Monday, 23 November 2015

Poisoning the well

One of the things I did say about the Draft Investigatory Powers Bill is that people could easily create false "Internet Connection Records" by sending packets that from their machines.

I even suggested that this could be an app or virus people could use, though obviously a simple Tor exit node would create loads of bogus traffic.

It has, however, occurred to me that there are other ways people can be rebellious - if someone includes images in a web site, even 1 pixel by 1 pixel, they will be loaded. Those images can be from anywhere in the Internet - radical web sites, terrorist web sites (do they exist?), porn sites, anything.

Now, it seems the government are quite keen to log the web site name but NOT the full URL, which means that even though this is just an image grab it logs as a "visit" to the site - they cannot tell it was just an image and not something else on the site.

This means people can put these image tags on their web sites, or in HTML emails (even emails sent to politicians) and create false data in the logs.

P.S. As someone else pointed out, some browsers pre-cache links, fetching pages that the user may never visit.

P.P.S. Someone ask why would *I* do this - well people will have lots of reasons, not least of which is to rebel against the invasion of privacy - but I am also pointing out that criminals can be doing this to make the database less useful.

9 comments:

  1. Yes, you could do this, but why would you want to? Do you want to deliberately try and make yourself look like a baddie and / or frustrate the authorities? We would all like the authorities to catch the baddies but at the same time, we'd like to deny them any access to communications data that they might find useful in doing so? Spying and intelligence gathering has been essential for defeating all kinds of enemies for years - Consider the breaking of Enigma at the end of WW2.

    Of course the data they would like to collect would be very raw and not perfect, but it might at least provide some clues and connections (after a lot of "big data" processing) that would be helpful. The fact that the data they want is so raw and imperfect and needs so much processing to glean much useful from it will mean that it has a lot less value as "personal data" for anyone else to steal / use inappropriately. I'm sure most of the criminals in the market for "personal data" would rather go after credit card details, email logins, names and addresses etc rather than the raw data from your browsing history!

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    1. Sorry, but for the same reason that if cameras were installed in every room in my house by the government I may walk around with a balaclava on, or spray paint the cameras. It is a huge invasion of privacy to monitor what everyone is doing in their home. Not a hard concept.

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    2. There is an irony that the EU and UK have passed laws over web site tracking cookies because we don't want companies collecting loads of "big data" on us, even though all they want to do is more accurately target adverts, but we are happy for ISPs to be forced to do this against our will.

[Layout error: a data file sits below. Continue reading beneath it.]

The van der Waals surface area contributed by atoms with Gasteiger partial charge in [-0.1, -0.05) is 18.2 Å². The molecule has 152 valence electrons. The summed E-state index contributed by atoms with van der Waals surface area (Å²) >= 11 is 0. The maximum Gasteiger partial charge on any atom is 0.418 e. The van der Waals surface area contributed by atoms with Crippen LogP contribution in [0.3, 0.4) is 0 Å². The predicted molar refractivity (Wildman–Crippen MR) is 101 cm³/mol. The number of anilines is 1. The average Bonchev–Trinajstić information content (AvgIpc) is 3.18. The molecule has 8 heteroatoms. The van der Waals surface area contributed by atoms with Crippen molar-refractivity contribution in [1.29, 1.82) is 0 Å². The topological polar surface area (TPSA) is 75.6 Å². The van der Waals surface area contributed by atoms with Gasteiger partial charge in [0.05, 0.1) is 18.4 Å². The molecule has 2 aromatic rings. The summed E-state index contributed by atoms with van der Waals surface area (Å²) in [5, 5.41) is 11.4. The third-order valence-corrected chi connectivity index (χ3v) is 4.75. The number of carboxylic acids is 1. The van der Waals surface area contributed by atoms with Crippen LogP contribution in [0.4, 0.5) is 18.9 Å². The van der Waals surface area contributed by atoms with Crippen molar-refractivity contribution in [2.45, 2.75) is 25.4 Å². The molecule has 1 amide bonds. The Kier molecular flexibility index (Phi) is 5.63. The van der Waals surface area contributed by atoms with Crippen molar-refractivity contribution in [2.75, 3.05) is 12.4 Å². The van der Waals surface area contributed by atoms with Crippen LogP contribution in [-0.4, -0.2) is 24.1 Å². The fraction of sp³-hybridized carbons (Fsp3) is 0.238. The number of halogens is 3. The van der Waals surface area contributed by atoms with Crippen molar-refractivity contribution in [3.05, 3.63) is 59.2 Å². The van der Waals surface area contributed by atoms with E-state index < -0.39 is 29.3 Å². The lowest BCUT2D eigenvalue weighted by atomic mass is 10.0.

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  2. If someone visits a website that hotlinks to one of my photos, they are loading the image from my website. But not only that: because of a redirect triggered by the referer, they are redirected to something else, and that something else is not mentioned in the source code of the original website.

    Hmmm, just thought: could the redirect be made to recurse? Infinite connection records!

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    1. Most web browsers recognise recursive redirects and stop them

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  3. I'm no fan of mass surveillance either, and I think that arguments against the proposed legislation based on its uselessness also have much validity.

    HOWEVER, it being useless and it being useless in the face of a campaign of wilfully obstructive behaviour are two completely different things (most law enforcement activity relies on the cooperation of the law-abiding, after all).

    By all means, do what you feel necessary to ensure your own privacy, but proposals to create a vast amount of noise look childish at best. Make sure you're not vulnerable to questions about whose side you're on.

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    1. Well, I did not say I would be doing this - but people can, and probably will, for all sorts of reasons. The fact it can be done is something to consider in the uselessness and cost of the bill. People do not like being spied on - we have seen this with the backlash over Snowden. That has to be considered.

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    2. Something you probably had in mind when you wrote the last sentence of your post - hijacking of ad networks is relatively common (there are usual several layers of re-selling within which all sorts of fun and games can occur).

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  4. I like to to keep the snoopers busy with a list of words that were supposed to trigger NSA, GCHQ to look more closely, and hping3. hping3 -I p3p1 --rand-dest x.x.x.x -i u10000 --udp --data 100 -E words.txt Or add --rand-source assuming it will route??

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